Emma Groome discusses the new Harry Potter play, and the fans that simply can’t let go.
Tickets for the new Harry Potter play went on sale last week, and everyone kind of lost the plot.
The result has been troubling, with Potter fans everywhere suffering repetitive strain injury from the constant refreshing of web browsers, as well as the psychological torment of queuing for hours, only to receive absolutely nothing.
If you’re still hoping to snag one, then you need to lower your expectations. Obviously, they went faster than you can say petrificus totalus. Even the customers who were lucky enough to get a ticket had to shell out up to £130 for the privilege of feeding their Pottermania.
Some people might say it’s all got a bit far. I think those people might have a point. Were seven books not enough? All 1,084,170 words? It would seem nothing is sacred, much like the final instalment of the Harry Potter films, the play has been split into two parts. If someone could enlighten me as to why that’s entirely necessary, I’d love to know.
Don’t get me wrong, I love Harry Potter. I grew up waiting eagerly for the release of each book, re-reading each until I knew enough trivia to win some sort of weird purely-Potter based University Challenge (that’s the dream, isn’t it?). I even love the films. My first crush was on Rupert Grint and to this day, he still holds a special place in my heart. But the beauty of any story, I feel, lies in it’s ending. Obviously concluding ten years of writing was never going to be easy, but The Deathly Hallows coped remarkably well. We saw Harry as a grown man, with a family, and a life beyond the dark threats of his youth, as the book says: all was well.
JK Rowling, it turns out, seems to disagree. Harry Potter and the Cursed Child continues with a middle-aged Potter, overworked Ministry employee, and father of three. Back in Hogwarts, it turns out mini-Potter (Albus), is destined for as many life-vs-death situations as his father. That’s right folks, it’s going to happen all over again. Honestly, I’ve started waking up in the middle of the night in a sweat, panicking that the Potters will keep reproducing till the end of time, and that we’ll never escape the legacy of chocolate frogs and the endless battle of good-vs-evil.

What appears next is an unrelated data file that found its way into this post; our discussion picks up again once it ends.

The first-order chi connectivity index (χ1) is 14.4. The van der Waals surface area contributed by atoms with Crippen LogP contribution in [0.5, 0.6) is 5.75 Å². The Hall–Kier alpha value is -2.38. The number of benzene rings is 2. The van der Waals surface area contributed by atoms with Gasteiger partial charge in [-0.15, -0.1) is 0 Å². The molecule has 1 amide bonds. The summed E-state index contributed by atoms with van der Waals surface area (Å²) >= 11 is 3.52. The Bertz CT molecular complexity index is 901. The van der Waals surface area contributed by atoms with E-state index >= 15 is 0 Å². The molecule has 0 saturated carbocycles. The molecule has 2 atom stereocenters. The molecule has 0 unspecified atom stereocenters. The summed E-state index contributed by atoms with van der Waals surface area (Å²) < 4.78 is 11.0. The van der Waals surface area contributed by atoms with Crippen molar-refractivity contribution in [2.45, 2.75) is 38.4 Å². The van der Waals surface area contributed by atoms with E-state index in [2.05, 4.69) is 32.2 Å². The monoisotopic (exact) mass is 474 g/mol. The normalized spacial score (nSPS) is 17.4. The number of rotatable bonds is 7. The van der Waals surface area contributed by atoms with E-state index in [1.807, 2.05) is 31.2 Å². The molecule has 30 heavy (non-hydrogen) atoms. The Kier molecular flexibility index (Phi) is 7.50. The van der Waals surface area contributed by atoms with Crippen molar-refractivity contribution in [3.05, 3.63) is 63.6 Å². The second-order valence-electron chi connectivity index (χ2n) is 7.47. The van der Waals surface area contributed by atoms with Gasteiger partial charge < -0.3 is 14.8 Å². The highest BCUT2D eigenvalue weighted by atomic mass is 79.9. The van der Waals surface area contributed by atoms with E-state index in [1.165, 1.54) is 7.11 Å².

I thought Pottermore (a sort of Potter-themed Alcoholics Anonymous) was enough for those of us who suffered slightly more separation anxiety than is deemed socially appropriate. Instead, the saga lives on, and most people are absolutely thrilled. Luke Baker, a third year on his year abroad, managed to grab a ticket. I asked him how he felt: “I’m feeling sooooo excited”, he gushed over Facebook messenger. It can’t be denied, that in saying this, Baker speaks for the masses.
I’ll let you know if my fears are quelled though; despite my misanthropic take on it all, I actually have a ticket to go with him.
Featured image taken from Harry Potter and the Cursed Child website.
Other images: giphy.com